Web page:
The Battalion. (College Station, Tex.) 1893-current, October 17, 1986, Image 1

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The Battalion
il, 82 No. 35 GSPS 045360 16 pages
College Station, Texas
Friday, October 17, 1986
f Sian
Soviet ‘refusenik’ released, arrives in U.S.
SI WARK, NJ. (AP) — David
i jifarb, an ailing Soviet “refuse-
kland friend of reporter Nicholas
illoff, arrived in the United
Ifjls Thursday evening after
iinerican industrialist Armand
merarranged his release,
lie geneticist’s wife, Cecilia, also
■berated suddenly from the So-
■Jnion after a two-year unsuc-
luleffort to emigrate to Israel.
Tie couple was brought to the
fed States aboard Hammer’s pri-
ijet, which landed at Newark In-
Itional Airport shortly after 5
i.CDT after refueling in Iceland.
At the airport to meet Goldfarb
and his wife were his son, Alexan
der; his sister, Nina Shurkovich of
Rockville, Md.; Daniloff and his
wife, Ruth; and Dr. Kenneth Prager,
who was on hand to examine Gold
Also on hand were two U.S. Cus
toms officials and a State Depart
ment representative with visas for
the Goldfarbs.
Alexander Goldfarb had gone to
the superpower summit last week
end in Iceland to appeal for the re
lease of him and his wife.
Goldfarb, 67, reportedly rejected
a KGB overture in 1984 to frame
His son said Goldfarb was suffer
ing from diabetes and was virtually
Alexander Goldfarb, an assistant
professor at Columbia University,
said Hammer, the board chairman
of Occidental Petroleum Corp., had
called him about 8:30 a.m. CDT
from the plane “and said that he has
just left Moscow and he has on board
my parents.”
In Moscow, Goldfarb’s daughter,
Olga, said she was delighted and
stunned by the development.
“I know I sound a little bit crazy,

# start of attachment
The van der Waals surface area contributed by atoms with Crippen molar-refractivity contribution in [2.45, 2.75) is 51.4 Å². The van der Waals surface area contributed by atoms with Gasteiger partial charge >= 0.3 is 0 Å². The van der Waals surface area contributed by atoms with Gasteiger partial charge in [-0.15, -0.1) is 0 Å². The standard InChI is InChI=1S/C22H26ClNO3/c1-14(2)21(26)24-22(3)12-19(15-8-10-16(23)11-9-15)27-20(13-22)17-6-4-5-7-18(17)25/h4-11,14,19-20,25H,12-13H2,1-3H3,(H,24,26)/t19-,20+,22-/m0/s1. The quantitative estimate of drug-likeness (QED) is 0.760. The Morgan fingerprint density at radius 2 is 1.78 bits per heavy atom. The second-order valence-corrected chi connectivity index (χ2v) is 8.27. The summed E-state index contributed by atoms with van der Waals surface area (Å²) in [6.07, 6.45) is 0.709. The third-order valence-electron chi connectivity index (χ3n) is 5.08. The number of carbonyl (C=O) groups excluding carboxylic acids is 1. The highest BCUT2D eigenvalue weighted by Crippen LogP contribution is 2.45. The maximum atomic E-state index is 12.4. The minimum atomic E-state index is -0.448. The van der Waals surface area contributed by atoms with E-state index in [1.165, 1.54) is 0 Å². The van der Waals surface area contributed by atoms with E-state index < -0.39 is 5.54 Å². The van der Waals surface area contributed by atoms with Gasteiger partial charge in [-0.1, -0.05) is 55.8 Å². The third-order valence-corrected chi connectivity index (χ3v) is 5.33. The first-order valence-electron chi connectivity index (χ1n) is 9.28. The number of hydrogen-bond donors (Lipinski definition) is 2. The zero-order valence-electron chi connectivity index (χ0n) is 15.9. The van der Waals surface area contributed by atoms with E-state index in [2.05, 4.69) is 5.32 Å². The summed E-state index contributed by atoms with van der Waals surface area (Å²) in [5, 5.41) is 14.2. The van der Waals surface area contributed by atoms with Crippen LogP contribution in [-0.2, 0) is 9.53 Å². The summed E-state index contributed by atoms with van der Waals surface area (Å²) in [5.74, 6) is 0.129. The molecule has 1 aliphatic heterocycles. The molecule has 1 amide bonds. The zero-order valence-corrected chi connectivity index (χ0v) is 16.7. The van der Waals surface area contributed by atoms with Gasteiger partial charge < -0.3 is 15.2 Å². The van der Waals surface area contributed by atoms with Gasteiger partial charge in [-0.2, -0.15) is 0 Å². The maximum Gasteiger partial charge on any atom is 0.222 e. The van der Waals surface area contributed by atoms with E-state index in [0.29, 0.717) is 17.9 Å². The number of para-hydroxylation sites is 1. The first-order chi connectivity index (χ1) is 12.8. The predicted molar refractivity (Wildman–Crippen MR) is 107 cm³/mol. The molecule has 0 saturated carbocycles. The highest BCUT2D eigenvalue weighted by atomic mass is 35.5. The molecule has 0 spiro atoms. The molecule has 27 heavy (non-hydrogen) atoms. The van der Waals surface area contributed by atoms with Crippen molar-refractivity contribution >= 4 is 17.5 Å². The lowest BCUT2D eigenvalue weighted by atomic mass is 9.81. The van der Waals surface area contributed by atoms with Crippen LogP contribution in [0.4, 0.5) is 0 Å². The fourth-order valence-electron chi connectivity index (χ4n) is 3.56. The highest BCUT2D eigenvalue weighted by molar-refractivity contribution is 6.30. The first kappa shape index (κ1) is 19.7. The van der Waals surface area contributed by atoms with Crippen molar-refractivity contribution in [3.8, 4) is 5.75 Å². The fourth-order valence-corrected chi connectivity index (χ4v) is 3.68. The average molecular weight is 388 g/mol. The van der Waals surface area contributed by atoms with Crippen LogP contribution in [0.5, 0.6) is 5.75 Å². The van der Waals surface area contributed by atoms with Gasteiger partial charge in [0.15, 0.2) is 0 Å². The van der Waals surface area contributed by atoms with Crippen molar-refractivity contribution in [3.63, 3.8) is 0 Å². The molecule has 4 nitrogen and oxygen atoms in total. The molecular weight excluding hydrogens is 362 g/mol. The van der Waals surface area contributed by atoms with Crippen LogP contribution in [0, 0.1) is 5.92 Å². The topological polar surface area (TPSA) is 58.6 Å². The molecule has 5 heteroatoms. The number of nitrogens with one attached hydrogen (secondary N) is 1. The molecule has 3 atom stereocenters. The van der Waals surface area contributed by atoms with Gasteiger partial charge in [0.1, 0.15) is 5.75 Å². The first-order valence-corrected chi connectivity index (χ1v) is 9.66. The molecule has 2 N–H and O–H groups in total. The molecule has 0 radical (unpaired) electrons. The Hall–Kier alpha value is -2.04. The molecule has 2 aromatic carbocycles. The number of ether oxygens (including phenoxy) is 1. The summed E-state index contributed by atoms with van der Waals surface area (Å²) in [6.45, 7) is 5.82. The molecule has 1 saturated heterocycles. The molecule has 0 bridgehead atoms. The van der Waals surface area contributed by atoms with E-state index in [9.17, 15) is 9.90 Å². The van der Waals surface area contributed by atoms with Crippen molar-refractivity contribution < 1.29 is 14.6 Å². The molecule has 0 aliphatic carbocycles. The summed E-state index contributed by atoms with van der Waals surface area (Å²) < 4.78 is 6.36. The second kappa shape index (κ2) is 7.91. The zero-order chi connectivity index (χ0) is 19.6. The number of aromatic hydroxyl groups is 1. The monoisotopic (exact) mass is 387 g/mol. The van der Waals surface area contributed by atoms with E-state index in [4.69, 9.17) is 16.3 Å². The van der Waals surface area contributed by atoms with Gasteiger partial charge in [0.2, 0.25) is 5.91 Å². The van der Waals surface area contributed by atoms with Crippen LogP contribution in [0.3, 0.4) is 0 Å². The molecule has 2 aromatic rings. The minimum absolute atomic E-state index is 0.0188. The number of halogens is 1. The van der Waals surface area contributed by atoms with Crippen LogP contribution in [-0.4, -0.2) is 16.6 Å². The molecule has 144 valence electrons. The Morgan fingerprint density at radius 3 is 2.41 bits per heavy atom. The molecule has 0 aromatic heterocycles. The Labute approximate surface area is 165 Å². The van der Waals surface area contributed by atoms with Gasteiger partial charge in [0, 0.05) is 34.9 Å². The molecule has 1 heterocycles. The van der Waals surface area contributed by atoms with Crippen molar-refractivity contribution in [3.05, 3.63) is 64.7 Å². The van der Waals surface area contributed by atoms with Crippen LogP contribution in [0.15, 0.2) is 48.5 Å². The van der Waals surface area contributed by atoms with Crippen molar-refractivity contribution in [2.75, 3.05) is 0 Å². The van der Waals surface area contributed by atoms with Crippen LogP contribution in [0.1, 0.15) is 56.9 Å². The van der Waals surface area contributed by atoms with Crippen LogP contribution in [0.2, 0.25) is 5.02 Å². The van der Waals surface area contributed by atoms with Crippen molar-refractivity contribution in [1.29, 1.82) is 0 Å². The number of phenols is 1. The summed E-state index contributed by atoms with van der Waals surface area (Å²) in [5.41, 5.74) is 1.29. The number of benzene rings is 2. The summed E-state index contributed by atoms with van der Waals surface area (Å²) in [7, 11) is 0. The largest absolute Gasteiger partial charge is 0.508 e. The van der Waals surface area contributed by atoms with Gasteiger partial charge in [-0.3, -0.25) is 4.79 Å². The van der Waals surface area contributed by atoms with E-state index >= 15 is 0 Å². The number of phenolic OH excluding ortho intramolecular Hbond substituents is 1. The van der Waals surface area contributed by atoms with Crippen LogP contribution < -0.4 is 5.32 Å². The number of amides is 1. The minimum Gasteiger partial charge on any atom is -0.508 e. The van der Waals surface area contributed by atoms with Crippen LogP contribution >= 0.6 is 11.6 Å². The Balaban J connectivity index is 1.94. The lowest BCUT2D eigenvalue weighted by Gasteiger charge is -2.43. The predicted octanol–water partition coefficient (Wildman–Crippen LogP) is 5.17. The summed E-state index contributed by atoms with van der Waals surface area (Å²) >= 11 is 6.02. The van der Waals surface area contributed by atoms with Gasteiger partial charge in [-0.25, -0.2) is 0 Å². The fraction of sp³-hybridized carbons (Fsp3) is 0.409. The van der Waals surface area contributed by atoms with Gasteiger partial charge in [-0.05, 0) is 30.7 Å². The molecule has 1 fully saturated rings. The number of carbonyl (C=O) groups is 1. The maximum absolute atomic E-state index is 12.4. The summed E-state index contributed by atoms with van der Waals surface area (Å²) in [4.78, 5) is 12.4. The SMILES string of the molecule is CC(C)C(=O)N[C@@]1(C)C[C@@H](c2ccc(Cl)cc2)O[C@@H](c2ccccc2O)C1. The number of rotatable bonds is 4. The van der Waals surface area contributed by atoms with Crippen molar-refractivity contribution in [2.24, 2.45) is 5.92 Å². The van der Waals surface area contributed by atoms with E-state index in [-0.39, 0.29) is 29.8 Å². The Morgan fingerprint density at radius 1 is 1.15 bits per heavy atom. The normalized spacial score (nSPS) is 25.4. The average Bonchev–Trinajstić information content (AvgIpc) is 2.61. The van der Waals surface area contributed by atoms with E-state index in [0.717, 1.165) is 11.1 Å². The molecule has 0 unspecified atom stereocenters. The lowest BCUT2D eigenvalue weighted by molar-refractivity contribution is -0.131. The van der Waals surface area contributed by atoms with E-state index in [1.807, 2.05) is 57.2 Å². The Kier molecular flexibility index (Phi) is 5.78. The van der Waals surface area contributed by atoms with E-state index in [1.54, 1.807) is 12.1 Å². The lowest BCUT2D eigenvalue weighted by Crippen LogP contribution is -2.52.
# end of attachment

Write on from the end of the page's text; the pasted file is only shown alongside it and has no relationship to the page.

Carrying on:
but this was all so quick,” she told
The Associated Press. “We said fare
well and it was very emotional. Now
we’re just sitting here and thinking
what will happen next.”
A State Department spokesman,
Pete Martinez, said “we welcome the
resolution of this case.”
Hammer, explaining his role in a
telephone call form the airplane,
said he had asked Anatoly F. Dobry
nin, the former U.S. ambassador to
Washington, “if I could take Dr.
Goldfarb with me.”
The industrialist was visiting the
Soviet Union for a showing of his art
collection. Dobrynin called back a
few hours later. Hammer related,
“He said, ‘Permission granted pro
vided the doctors let him go.’ ”
The industrialist said he went to
the Wishnevsky Institute, where
Goldfarb was being treated, and met
with Dr. Vladimir Kuzin, who told
him Goldfarb was in excellent condi
But Goldfarb said he would not
leave without his wife.
Hammer said he made another
call to Dobrynin, a key Kremlin ad
viser on U.S. affairs. “Dobrynin said,
^ mm
1, T „
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Photo by John Makely
Making Waves
Swimmers get some exercise by doing laps at Wofford Cain Pool Thursday afternoon. The circles in the background were created by the use of a special mirror lens.
vdents must move cars from nine lots
Fish Lot must be cleared before game
By John Jarvis
More than 3,300 parking spaces
nine campus parking lots need to
cleared for football parking on
ime football game weekends, says
fob V att, director of security and
Bfu of the University Police De-
All nine lots need to be cleared of
Idem vehicles by 10 a.m. on these
Ikends, according to Section 8 of
I University Parking Regulat ions.
Hots to be cleared are PA 37, PA
i,PA 48, PA 49, PA 56, PA 60, PA
I PA 63 and PA 69.
Wiatt says the regulation requir-
raelis bomb
uerilla bases
n Lebanon
SID0N, Lebanon (AP) — A
Men Israeli jets attacked Palestin-
jbguerrilla bases near this ancient
■Thursday and a missile de-
®yed one of them. The raids came
by after a bloody grenade attack
Journalists saw the plane explode
dirash into a valley four miles
wheast of Sidon. A local Arnal mi-
a cpmmander said one pilot was
ed and his men captured the
ier, but Amal’s leader denied
Wnir any Israelis.
Hanese radio stations said Is-
'tli troops moved in by air behind
fartillery barrage from gunboats
(search for survivors of the Phan-
i F4-E, the first Israeli plane lost
igLebanon in three years. Heli-
|>tei gunships hovered over the
pat nightfall.
ptie-run Beirut radio said bombs
!< 1 tuckets from the Israeli attack
■four people and wounded 10
IhlMieh Mieh Palestinian refugee
fnp on the city’s southeastern out-
Witnesses said three formations of
Hr jets each, Phantoms and Israeli-
bit kfirs, flew in from the Mediter-
See Bombing, page 16
ing students to move their vehicles
from these lots has been in effect
since 1978.